DOD Needs to Exert Management and Oversight to Better Control Acquisition of Services
GAO-07-359T: Published: Jan 17, 2007. Publicly Released: Jan 17, 2007.
- Highlights Page:
- Full Report:
- Accessible Text:
The Department of Defense (DOD) is relying more and more on contractors to provide billions of dollars in services. Congress has been concerned about DOD's ability to prudently manage these funds, and this subcommittee in particular has pushed DOD to employ sound business practices when using the private sector for services. Nevertheless, DOD may not have always obtained good value while spending billions of dollars on services at a time when serious budget pressures are facing the nation. This testimony discusses DOD's (1) increasing reliance on contractors; (2) failure to consistently follow sound business practices when acquiring services; and (3) opportunities for DOD to improve its management of services. The testimony is based on GAO's work from the past decade as well as recent reports issued by the Inspectors General.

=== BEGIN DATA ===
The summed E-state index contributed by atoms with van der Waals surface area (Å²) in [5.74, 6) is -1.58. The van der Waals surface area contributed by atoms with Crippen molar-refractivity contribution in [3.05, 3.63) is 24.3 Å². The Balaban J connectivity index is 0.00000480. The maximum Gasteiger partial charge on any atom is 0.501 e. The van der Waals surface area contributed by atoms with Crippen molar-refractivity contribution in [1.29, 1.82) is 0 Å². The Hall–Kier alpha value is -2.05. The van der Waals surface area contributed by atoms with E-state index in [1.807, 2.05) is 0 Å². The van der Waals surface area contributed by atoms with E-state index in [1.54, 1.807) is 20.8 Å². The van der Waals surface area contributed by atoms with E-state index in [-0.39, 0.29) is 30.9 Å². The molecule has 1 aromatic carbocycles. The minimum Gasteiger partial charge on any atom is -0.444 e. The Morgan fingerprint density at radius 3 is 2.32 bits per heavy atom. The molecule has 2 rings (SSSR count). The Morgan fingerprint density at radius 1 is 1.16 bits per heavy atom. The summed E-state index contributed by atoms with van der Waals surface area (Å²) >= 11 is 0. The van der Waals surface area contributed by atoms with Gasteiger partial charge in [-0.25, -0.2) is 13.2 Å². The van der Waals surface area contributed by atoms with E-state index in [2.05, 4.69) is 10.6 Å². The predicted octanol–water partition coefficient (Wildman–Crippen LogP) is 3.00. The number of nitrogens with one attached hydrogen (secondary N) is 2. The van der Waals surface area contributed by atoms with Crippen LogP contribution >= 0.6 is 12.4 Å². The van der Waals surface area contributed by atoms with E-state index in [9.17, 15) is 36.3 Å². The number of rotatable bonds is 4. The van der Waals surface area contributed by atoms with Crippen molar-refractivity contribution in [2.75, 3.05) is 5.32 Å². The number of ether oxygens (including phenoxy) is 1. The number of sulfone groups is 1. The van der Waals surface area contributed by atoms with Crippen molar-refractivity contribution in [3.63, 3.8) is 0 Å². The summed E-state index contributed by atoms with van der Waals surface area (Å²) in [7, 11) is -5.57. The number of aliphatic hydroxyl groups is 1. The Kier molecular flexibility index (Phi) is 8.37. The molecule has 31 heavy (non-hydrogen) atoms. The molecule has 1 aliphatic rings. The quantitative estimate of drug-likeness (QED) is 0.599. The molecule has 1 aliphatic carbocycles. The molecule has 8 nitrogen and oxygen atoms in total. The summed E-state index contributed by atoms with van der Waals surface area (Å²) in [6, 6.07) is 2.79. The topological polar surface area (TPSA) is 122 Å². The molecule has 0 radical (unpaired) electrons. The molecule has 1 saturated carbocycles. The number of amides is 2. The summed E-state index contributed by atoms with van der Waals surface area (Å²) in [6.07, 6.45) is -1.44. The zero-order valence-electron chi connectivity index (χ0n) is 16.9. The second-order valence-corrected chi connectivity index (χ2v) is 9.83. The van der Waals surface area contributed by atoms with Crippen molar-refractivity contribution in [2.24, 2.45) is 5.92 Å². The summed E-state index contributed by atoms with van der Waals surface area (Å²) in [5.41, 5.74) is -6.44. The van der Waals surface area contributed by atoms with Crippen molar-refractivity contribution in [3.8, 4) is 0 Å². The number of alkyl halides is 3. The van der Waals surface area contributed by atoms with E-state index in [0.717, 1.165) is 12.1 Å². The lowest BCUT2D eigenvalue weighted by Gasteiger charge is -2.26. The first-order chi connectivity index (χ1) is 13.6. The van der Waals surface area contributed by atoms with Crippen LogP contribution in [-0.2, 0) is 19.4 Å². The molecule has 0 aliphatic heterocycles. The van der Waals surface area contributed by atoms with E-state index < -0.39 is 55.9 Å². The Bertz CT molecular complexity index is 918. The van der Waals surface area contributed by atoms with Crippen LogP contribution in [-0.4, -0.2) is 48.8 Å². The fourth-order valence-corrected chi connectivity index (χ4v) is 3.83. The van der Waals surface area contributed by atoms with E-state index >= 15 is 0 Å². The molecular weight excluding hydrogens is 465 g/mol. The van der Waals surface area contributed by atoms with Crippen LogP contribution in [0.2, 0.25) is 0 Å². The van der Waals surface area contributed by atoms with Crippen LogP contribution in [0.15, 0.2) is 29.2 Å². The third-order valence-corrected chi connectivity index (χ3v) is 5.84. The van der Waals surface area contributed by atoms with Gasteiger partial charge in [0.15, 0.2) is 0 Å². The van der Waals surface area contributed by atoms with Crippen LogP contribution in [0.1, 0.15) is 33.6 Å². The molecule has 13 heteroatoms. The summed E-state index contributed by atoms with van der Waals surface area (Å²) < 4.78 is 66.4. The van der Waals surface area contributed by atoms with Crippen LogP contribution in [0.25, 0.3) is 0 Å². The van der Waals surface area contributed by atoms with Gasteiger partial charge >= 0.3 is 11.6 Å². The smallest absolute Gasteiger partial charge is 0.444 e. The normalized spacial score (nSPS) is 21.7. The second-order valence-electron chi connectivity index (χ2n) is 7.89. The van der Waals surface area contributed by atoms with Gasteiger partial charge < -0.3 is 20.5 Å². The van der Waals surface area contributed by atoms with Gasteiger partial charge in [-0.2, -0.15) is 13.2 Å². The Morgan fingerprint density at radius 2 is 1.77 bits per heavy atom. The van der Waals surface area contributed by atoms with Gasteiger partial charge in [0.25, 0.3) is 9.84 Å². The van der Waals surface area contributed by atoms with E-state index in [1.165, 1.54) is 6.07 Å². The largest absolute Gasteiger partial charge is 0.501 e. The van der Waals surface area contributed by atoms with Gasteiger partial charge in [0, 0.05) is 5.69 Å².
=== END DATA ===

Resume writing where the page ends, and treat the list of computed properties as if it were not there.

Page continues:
Numerous persistent problems have resulted in reduced efficiencies and effectiveness and have exposed DOD to unnecessary risks when acquiring services. Knowing the defense acquisition landscape helps put the magnitude of these problems in perspective. DOD's obligations on service contracts have jumped from $82.3 billion in fiscal year 1996 to $141.2 billion in fiscal year 2005. DOD's acquisition workforce has been downsized during this time frame without sufficient attention to requisite skills and competencies. These events have occurred as DOD has become more reliant on contractors to provide services for DOD's operations and as longstanding problems with contract management continue to adversely impact service acquisition outcomes. The lack of sound business practices--poorly defined requirements, inadequate competition, inadequate monitoring of contractor performance, and inappropriate uses of other agencies' contracts and contracting services--exposes DOD to unnecessary risk and wastes resources. Moreover, DOD's current management structure to oversee service acquisition outcomes has tended to be reactive and its processes suffer from the absence of several key elements at both a strategic and transactional level. To produce desired outcomes, DOD and its contractors need to clearly understand acquisition objectives and how they translate into a contract's terms and conditions. GAO has found cases in which the absence of well-defined requirements and clearly understood objectives complicates efforts to hold DOD and contractors accountable for poor service acquisition outcomes. Likewise, obtaining reasonable prices depends on the benefits of a competitive environment, but we have continually reported on cases in which DOD sacrificed competition for the sake of expediency. Monitoring contractor performance to ensure DOD receives and pays for required services is another control we have found lacking. Many of these problems show up in DOD's use of other agencies' contracts or contracting services, which adds complexity as the number of parties in the contracting process increases. DOD has taken some steps to improve its management of services acquisition, and it is developing an integrated assessment of how best to acquire services. DOD leadership will be critical for translating this assessment into policy and, most importantly, effective frontline practices. At this point, however, DOD does not know how well its services acquisition processes are working, which part of its mission can best be met through buying services, and whether it is obtaining the services it needs while protecting DOD's and the taxpayer's interests.